Have you encountered any of these pitfalls in your own life? This list may serve as a handy reminder or even serve as a list of prayer points for your own development as a better ambassador for Christ.
*The pronoun “he” is used only for consistency.


  1. Stephen Bedard January 4, 2012

    Awesome stuff! You hit the nail on the head with this.

  2. Rudolph Boshoff January 4, 2012

    Excellent!Loved the last statement under point 10 "He becomes an apologetics junkie; a consumer instead of an enlisted soldier.."
    Ouch!!! What a reprimand!

  3. wincer January 4, 2012

    Excellent! We all need reminding from time to time. God bless!

  4. Carolyn January 4, 2012

    Excellent. Thank you for this! Definitely a timely reminder.

  5. James January 4, 2012

    11. The foolish apologist skims over the previous 10 points.

  6. KP January 4, 2012

    Thanks so much for these necessary warnings, Brian. I'm going to take them to heart and share them with my apologetics class when we talk about the character of the apologist. Proverbs 18:1 came immediately to mind when I read #9.

  7. Chris Nelson January 4, 2012

    Number 12: the foolish apologist forgets to share the glorious gospel. I've done this before myself.

  8. Adam January 4, 2012

    Well said, Pastor Adam Barton, Akron, Ohio

  9. frontlineapologetics January 4, 2012

    Incredible reminders Brian, thank you for sharing these. They are spot on. I have been guilty of more than a few of these myself.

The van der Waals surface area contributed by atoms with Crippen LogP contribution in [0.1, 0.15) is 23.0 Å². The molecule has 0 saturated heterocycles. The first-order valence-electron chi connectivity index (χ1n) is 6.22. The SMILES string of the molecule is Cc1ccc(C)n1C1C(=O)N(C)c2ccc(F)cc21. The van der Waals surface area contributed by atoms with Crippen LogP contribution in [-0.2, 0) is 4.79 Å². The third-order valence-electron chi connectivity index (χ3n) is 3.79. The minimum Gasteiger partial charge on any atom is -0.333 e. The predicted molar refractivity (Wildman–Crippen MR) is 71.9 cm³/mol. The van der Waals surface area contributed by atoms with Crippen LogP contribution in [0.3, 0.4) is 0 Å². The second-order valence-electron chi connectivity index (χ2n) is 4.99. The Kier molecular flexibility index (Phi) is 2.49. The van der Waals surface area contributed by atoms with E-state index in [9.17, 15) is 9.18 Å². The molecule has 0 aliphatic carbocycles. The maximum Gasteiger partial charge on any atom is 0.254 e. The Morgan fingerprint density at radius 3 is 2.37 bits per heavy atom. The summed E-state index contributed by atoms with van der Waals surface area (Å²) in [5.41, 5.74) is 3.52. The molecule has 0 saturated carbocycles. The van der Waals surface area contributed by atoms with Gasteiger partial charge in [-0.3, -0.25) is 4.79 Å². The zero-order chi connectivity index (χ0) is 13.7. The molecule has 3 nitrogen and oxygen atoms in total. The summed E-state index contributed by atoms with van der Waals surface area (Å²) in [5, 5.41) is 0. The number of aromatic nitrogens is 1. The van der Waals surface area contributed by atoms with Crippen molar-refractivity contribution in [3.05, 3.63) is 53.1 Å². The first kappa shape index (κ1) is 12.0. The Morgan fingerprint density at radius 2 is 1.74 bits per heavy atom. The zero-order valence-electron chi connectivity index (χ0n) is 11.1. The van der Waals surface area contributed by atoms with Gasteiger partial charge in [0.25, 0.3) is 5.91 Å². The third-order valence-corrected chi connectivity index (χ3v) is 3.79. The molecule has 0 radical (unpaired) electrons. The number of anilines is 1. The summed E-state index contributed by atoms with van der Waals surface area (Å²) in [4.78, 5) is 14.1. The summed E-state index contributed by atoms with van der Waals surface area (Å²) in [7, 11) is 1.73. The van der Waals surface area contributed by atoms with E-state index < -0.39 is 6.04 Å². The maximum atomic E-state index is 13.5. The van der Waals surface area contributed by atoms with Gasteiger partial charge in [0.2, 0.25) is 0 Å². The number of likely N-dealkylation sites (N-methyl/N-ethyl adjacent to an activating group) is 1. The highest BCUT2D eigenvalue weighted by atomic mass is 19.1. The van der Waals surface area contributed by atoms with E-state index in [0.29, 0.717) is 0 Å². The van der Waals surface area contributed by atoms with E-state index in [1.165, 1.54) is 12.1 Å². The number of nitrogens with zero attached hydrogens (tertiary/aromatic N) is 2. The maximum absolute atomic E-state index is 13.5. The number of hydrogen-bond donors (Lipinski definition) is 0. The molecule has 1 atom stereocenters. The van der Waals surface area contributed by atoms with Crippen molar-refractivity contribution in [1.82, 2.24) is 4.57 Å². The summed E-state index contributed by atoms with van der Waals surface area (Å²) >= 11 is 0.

10. Pathdrc January 4, 2012

    I think number 7 can happen to many Christians – not just apologists.

  11. Damian January 4, 2012

    The foolish apologist thinks his arguments are more persuasive than the life he lives not realizing people observe far better than they listen.

  12. Songs of a Semi-Free Man January 4, 2012

    Great stuff! We have to remember that the goal is not just to win arguments but to win souls.

  13. Brad Littlejohn January 4, 2012

    Thanks Brian, these are fantastic points. These same points could easily, and with equal urgency, be applied to Christian scholar generally, whether or not they see what they are doing as "apologetics" specifically. Any Christian who wants to serve Christ rather than self in academia should take each of these principles to heart.

  14. Michael Baldwin January 4, 2012

    Great post, Brian. Very challenging!
    I thank God that my righteousness is by Christ alone, and not by my apologetic shortcomings! 🙂